Input description: A set of subsets of the universal set .
Problem description: What is the smallest subset T of S such that ?
Discussion: Set cover arises when you try to efficiently acquire or represent items that have been packaged in a fixed set of lots. You want to obtain all the items, while buying as few lots as possible. Finding a cover is easy, because you can always buy one of each lot. However, by finding a small set cover you can do the same job for less money.
An interesting application of set cover is Boolean logic minimization. We are given a particular Boolean function of k variables, which for each of the possible input vectors describes whether the desired output is 0 or 1. We seek the simplest circuit that exactly implements this function. One approach is to find a disjunctive normal form (DNF) formula on the variables and their complements, such as . We could build one ``and'' term for each input vector and then ``or'' them all together, but we might save considerably by factoring out common subsets of variables. Given a set of feasible ``and'' terms, each of which covers a subset of the vectors we need, we seek to ``or'' together the smallest number of terms that realize the function. This is exactly the set cover problem.
There are several variations of set cover problems to be aware of:
It is instructive to model vertex cover as an instance of set cover. Let the universal set U be the set of edges . Construct n subsets, with consisting of the edges incident on vertex . Although vertex cover is just a set cover problem in disguise, you should take advantage of the fact that better algorithms exist for vertex cover.
Hitting set is, in fact, dual to set cover, meaning it is exactly the same problem in disguise. Replace each element of U by a set of the names of the subsets that contain it. Now S and U have exchanged roles, for we seek a set of subsets from U to cover all the elements of S. This is is exactly the set cover problem. Thus we can use any of the set cover codes below to solve hitting set after performing this simple translation.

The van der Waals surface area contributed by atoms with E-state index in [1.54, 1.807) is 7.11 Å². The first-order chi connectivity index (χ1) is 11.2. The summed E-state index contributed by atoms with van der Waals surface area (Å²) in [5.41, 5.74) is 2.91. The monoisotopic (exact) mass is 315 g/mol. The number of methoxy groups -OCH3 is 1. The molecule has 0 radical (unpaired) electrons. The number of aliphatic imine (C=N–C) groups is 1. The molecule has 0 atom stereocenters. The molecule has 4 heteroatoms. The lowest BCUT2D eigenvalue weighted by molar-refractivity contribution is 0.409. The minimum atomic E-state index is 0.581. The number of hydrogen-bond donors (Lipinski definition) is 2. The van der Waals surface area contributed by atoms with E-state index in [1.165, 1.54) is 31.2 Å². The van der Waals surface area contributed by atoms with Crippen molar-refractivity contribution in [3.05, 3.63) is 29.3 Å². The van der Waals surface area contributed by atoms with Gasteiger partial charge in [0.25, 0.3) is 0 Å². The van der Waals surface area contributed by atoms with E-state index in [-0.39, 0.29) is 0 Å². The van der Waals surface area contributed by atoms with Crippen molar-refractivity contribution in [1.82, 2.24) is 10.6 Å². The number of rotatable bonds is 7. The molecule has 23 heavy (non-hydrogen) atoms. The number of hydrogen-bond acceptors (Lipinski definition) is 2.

Since the vertex cover problem is NP-complete, the set cover problem must be at least as hard. In fact, it is somewhat harder. Approximation algorithms do no worse than twice optimal for vertex cover, but only a times optimal approximation algorithm exists for set cover.
The greedy heuristic is the right approach for set cover. Begin by placing the largest subset in the set cover, and then mark all its elements as covered. We will repeatedly add the subset containing the largest number of uncovered elements, until all elements are covered. This heuristic always gives a set cover using at most times as many sets as optimal, and in practice it usually does a lot better.
The simplest implementation of the greedy heuristic sweeps through the entire input instance of m subsets for each greedy step. However, by using such data structures as linked lists and a bounded-height priority queue (see Section ), the greedy heuristic can be implemented in O(S) time, where is the size of the input representation.
It pays to check whether there are certain elements that exist in only a few subsets, ideally only one. If so, we should select the biggest subsets containing these elements at the very beginning. We will have to take them eventually, and they carry with them extra elements that we might have to pay to cover by waiting until later.
Simulated annealing is likely to produce somewhat better set covers than these simple heuristics, if that is important for your application. Backtracking can be used to guarantee you an optimal solution, but typically it is not worth the computational expense.
Implementations: Pascal implementations of an exhaustive search algorithm for set packing, as well as heuristics for set cover, appear in [SDK83]. See Section .
Notes: Survey articles on set cover include [BP76]. See [CK75] for a computational study of set cover algorithms. An excellent exposition on algorithms and reduction rules for set cover is presented in [SDK83].
Good expositions of the greedy heuristic for set cover include [CLR90]. An example demonstrating that the greedy heuristic for set cover can be as bad as is presented in [Joh74, PS82]. This is not a defect of the heuristic. Indeed, it is provably hard to approximate set cover to within an approximation factor better than [LY93].
Related Problems: Matching (see page ), vertex cover (see page ), set packing (see page ).